Bus is lifeline for hundreds of thousands of Canadians

For hundreds of thousands of people, the bus is a lifeline. It’s the connection to the closest city centre: for doctor appointments, hospital visits, to buy groceries or clothes, or to visit with family and friends. As banks are increasingly pulling out of rural and remote communities, taking the bus has even become critical just to do basic banking.

But bus service has been steadily declining for years. In 2005, Greyhound cut several routes in northwestern Ontario. More cuts were made in 2009, and Greyhound called on governments to finally start subsidizing their service. In 2015, Greyhound reduced 50 per cent of its northwestern Ontario service.

The decision to cut all bus service west of Ontario will have dire consequences on millions of people. Greyhound says that it will impact two million customers and will lay off 415 people.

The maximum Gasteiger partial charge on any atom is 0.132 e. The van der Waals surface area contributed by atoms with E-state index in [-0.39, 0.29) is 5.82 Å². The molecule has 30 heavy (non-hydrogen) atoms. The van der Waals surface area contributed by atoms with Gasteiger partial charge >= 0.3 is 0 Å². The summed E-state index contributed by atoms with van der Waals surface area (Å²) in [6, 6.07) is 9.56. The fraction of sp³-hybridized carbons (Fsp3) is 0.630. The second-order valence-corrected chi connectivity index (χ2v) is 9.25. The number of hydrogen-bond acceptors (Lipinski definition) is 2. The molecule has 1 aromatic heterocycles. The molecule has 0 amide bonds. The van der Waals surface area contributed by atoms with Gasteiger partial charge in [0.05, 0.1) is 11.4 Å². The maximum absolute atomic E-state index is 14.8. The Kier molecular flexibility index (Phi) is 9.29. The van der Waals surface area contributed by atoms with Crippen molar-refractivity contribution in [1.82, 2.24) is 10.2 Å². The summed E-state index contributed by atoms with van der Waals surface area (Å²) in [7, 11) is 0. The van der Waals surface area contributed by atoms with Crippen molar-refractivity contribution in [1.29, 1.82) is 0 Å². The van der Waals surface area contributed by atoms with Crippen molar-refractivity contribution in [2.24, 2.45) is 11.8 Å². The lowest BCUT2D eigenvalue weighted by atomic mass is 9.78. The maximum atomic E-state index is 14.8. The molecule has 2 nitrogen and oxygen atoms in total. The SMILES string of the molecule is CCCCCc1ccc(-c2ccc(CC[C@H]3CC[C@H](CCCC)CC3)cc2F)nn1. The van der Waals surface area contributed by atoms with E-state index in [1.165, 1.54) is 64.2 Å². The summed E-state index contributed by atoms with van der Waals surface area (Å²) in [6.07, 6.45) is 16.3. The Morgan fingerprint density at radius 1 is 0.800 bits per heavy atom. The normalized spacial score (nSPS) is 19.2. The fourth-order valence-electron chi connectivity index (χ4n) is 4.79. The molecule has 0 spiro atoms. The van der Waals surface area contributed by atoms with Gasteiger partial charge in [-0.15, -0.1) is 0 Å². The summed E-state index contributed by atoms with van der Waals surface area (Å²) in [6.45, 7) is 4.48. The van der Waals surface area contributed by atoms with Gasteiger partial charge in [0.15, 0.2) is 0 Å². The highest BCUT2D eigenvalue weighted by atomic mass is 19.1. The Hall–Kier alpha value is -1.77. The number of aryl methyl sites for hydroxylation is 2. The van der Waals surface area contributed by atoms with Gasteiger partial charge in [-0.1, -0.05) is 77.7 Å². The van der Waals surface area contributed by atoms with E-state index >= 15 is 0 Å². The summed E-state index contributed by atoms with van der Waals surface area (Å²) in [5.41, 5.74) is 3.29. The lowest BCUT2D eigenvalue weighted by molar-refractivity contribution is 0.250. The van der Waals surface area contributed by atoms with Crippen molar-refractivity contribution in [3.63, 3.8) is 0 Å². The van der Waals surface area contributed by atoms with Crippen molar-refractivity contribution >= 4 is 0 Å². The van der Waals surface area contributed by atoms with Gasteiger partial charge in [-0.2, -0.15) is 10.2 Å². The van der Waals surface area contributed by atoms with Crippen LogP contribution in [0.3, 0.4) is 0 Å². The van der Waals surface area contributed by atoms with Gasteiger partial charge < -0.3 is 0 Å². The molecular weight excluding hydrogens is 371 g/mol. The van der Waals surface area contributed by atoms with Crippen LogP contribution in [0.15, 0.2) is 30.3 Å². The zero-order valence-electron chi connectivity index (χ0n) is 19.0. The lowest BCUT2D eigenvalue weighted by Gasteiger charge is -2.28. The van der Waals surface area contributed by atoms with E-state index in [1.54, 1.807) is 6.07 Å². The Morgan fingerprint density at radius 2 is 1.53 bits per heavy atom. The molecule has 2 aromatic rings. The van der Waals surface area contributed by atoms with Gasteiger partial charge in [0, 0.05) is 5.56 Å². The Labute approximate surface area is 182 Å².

In 2009, when Greyhound threatened to cut service, it asked for $15 million to ensure that they could break even on some of its routes. They asked for the Manitoba government to subsidize losses on their Manitoba routes: an estimated $4 million. The NDP government did subsidize it, but then stopped in 2016, just before the provincial election.

Greyhound blames the cuts on a drop in ridership: 41 per cent since 2010. This drop is intimately tied to increased car ownership and reliance on cars. Every bus has the capacity to take 54 cars off the road. That’s bad news for the auto industry, which relies on demand to grow year-over-year.

At the same time, auto sales are at a record-high. In 2017, Canadians bought more than two million cars for the first time ever. And rather than downsizing, Canadians are more often opting for SUVs. That spells bad news for the climate, but great news for the highly subsidized oil industry.